interference in the judicial process. Ethnic strife and widespread
banditry in the Far North Province led to a number of violent
confrontations with government security forces in 1994 but these eased
in 1995. Incidents of road banditry continue in the Far North.
Real per capital GDP fell by more than 60% from 1986 to 1994, but
Cameroon's economy is still one of the largest in Africa. It grew
steadily from independence until 1986, when real per capita income
peaked at more than $1,000. However, during the mid-1980's,
Cameroon's terms of trade rapidly deteriorated, due to falling world
prices for major exports (oil, coffee, cocoa, rubber, cotton) and adverse
exchange rate movements. Oil production declined, and the
government increased borrowing abroad to compensate. This created
large current and capital account deficits, loss of international
competitiveness, and sharp declines in investment.
The government's adjustment to these changes has been slow. Two
successive International Monetary Fund (IMF) programs (in 1988 and
1991), designed to respond to these altered circumstances, went off
track as the government faced the harsh realities of economic reform.
Civilian government employees' salaries were cut by 65% during 1993.
A third IMF stand-by agreement was concluded in 1994 following
devaluation of the CFA franc (the common currency of Cameroon and
13 other African states) by 50% in January, 1994. Although the
devaluation had a positive impact on the economy, the 1994
Stand-By Agreement was not successful and a fourth stand-by accord
was negotiated in October, 1995. This is a test of the Cameroonian
Government's commitment to the political and economic reform
required to revitalize its faltering economy.
With much unused arable land, abundant energy resources, and one of
the best educated populations in Africa, Cameroon has great
development potential. Economic observers agree that prospects for
economic recovery would be enhanced by greater macro-economic
planning and financial accountability; privatization of most of
Cameroon's nearly 100 remaining non-financial parastatal enterprises;
elimination of state marketing board monopolies on the export of
cocoa, certain coffees, and cotton; privatization and price competition
in the banking sector; implementation of the 1992 labor code; a vastly
improved judicial system; and political liberalization to boost
France is Cameroon's main trading partner and source of private
investment and foreign aid. Cameroon has an investment guaranty
agreement and a bilateral accord with the U. S. U. S. investment in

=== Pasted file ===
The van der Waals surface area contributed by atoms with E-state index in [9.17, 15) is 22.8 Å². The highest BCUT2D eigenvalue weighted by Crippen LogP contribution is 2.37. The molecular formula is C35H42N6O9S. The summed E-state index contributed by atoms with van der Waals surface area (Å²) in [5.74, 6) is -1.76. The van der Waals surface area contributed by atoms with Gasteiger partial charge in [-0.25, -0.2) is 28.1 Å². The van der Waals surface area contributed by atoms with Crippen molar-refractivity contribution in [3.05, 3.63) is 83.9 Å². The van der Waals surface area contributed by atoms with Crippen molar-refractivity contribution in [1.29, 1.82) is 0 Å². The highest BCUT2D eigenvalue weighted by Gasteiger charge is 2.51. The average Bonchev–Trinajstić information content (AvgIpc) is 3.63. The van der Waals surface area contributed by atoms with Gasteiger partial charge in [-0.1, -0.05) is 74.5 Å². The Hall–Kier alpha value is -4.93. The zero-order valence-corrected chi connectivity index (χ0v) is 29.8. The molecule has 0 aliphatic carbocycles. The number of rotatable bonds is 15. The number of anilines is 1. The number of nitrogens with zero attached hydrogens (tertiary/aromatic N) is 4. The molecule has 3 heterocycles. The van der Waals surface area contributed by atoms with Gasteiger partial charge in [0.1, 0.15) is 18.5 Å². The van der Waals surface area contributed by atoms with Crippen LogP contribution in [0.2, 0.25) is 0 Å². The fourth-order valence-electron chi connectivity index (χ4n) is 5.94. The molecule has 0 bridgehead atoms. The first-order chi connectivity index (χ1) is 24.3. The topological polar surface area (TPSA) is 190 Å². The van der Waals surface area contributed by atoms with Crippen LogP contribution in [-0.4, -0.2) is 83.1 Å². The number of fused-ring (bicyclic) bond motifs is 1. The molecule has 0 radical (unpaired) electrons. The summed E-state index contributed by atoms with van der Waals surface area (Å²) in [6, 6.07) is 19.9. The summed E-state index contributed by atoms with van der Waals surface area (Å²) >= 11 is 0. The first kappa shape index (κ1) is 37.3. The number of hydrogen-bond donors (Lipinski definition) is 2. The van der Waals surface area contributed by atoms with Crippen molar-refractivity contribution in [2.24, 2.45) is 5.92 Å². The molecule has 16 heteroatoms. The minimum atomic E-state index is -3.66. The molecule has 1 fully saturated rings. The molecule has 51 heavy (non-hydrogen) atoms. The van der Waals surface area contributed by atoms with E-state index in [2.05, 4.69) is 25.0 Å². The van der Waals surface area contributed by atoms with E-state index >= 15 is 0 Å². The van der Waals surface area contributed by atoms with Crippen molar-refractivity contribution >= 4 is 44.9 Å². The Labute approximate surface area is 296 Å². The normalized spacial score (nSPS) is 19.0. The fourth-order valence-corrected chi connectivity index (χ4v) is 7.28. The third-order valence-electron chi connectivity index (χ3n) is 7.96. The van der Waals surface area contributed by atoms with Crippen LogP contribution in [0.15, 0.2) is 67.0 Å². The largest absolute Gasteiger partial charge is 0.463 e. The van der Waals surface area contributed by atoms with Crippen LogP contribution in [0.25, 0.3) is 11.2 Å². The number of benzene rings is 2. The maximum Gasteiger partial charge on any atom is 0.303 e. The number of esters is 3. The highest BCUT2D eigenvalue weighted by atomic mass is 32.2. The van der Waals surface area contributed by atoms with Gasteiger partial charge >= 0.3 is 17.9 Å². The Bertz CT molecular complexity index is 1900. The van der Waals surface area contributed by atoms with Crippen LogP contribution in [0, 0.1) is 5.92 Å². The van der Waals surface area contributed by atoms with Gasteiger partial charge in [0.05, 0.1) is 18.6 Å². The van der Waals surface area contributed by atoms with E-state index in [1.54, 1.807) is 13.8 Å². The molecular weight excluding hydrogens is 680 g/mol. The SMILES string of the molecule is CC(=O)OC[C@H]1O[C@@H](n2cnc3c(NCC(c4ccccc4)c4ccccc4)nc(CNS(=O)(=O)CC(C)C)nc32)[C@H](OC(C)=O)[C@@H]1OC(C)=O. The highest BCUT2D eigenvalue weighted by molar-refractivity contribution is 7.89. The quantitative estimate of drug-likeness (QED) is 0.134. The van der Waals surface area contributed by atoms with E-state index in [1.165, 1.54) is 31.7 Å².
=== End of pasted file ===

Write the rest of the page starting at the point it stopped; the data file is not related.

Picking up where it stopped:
Cameroon is about $1 billion, most of it in the oil sector.
For further information on Cameroon's economic trends, trade, or
investment climate, contact the International Trade Administration, U.
S. Department of Commerce, Washington, D.C. 20230, and Commerce
Department district offices in any local Federal building.
U.S.-Cameroonian relations have been affected by concerns over
human rights abuses and the slow pace of political and economic
liberalization, as well as U.S. budget realities. There is no longer a
bilateral USAID program in Cameroon. However, some 135 Peace
Corps volunteers continue to work successfully in agro-forestry,
community development, education, and health. The United States
Information Agency organizes and funds diverse cultural, educational,
and information exchanges. It maintains a library in Yaounde and
helps to foster the development of Cameroon's independent press by
providing information in a number of areas, including U.S. human
rights and democratization policies.
The U.S. and Cameroon work together in the United Nations and a
number of other multilateral organizations. The U.S. Government
continues to provide substantial funding for international financial
institutions, such as the World Bank, IMF, and African Development
Bank, that provide financial and other assistance to Cameroon.
Principal U. S. Embassy Officials
Ambassador - Charles H. Twining, Jr.
Deputy Chief of Mission (designate) - Mark Boulware (arrives 8/96)
Economic/Commercial Officer - Aubrey V. Verdun
Political Officer - Peter A. O'Donohue
Consular Officer- Kimberly Murphy
Public Affairs Officer - Gerald Huchel
Defense Attache - Lt. Col. James L. Cobb
Peace Corps Director - Walter Ogrodnick
The U. S. Embassy in Cameroon is located on Rue Nachtigal, Yaounde
(tel:22-25-89/23-05-12; fax:23-07-53, B. P. 817, Yaounde.
The U. S. mailing address is American Embassy Yaounde, Department
of State, Washington, D.C. 20521-2520.